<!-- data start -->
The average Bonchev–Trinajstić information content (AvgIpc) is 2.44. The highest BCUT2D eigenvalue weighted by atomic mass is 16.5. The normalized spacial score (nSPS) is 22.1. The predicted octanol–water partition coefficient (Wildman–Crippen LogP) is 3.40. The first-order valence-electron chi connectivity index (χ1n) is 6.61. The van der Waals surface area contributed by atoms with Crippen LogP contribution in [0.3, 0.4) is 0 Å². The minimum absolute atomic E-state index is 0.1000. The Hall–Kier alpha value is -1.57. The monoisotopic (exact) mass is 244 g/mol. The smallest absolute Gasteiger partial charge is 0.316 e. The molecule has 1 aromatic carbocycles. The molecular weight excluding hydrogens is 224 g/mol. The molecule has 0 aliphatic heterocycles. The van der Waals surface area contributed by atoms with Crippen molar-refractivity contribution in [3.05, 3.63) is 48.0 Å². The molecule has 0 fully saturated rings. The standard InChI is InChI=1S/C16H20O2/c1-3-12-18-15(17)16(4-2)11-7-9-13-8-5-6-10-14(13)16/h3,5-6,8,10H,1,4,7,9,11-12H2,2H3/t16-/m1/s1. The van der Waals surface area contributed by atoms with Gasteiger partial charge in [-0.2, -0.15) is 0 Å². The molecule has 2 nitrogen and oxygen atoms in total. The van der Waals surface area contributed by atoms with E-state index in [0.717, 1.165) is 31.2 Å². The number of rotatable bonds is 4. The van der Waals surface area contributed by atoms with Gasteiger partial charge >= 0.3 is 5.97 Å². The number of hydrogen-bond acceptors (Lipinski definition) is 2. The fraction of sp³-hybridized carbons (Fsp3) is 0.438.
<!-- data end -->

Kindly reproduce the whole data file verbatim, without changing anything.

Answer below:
The average Bonchev–Trinajstić information content (AvgIpc) is 2.44. The highest BCUT2D eigenvalue weighted by atomic mass is 16.5. The normalized spacial score (nSPS) is 22.1. The predicted octanol–water partition coefficient (Wildman–Crippen LogP) is 3.40. The first-order valence-electron chi connectivity index (χ1n) is 6.61. The van der Waals surface area contributed by atoms with Crippen LogP contribution in [0.3, 0.4) is 0 Å². The minimum absolute atomic E-state index is 0.1000. The Hall–Kier alpha value is -1.57. The monoisotopic (exact) mass is 244 g/mol. The smallest absolute Gasteiger partial charge is 0.316 e. The molecule has 1 aromatic carbocycles. The molecular weight excluding hydrogens is 224 g/mol. The molecule has 0 aliphatic heterocycles. The van der Waals surface area contributed by atoms with Crippen molar-refractivity contribution in [3.05, 3.63) is 48.0 Å². The molecule has 0 fully saturated rings. The standard InChI is InChI=1S/C16H20O2/c1-3-12-18-15(17)16(4-2)11-7-9-13-8-5-6-10-14(13)16/h3,5-6,8,10H,1,4,7,9,11-12H2,2H3/t16-/m1/s1. The van der Waals surface area contributed by atoms with Gasteiger partial charge in [-0.2, -0.15) is 0 Å². The molecule has 2 nitrogen and oxygen atoms in total. The van der Waals surface area contributed by atoms with E-state index in [0.717, 1.165) is 31.2 Å². The number of rotatable bonds is 4. The van der Waals surface area contributed by atoms with Gasteiger partial charge >= 0.3 is 5.97 Å². The number of hydrogen-bond acceptors (Lipinski definition) is 2. The fraction of sp³-hybridized carbons (Fsp3) is 0.438.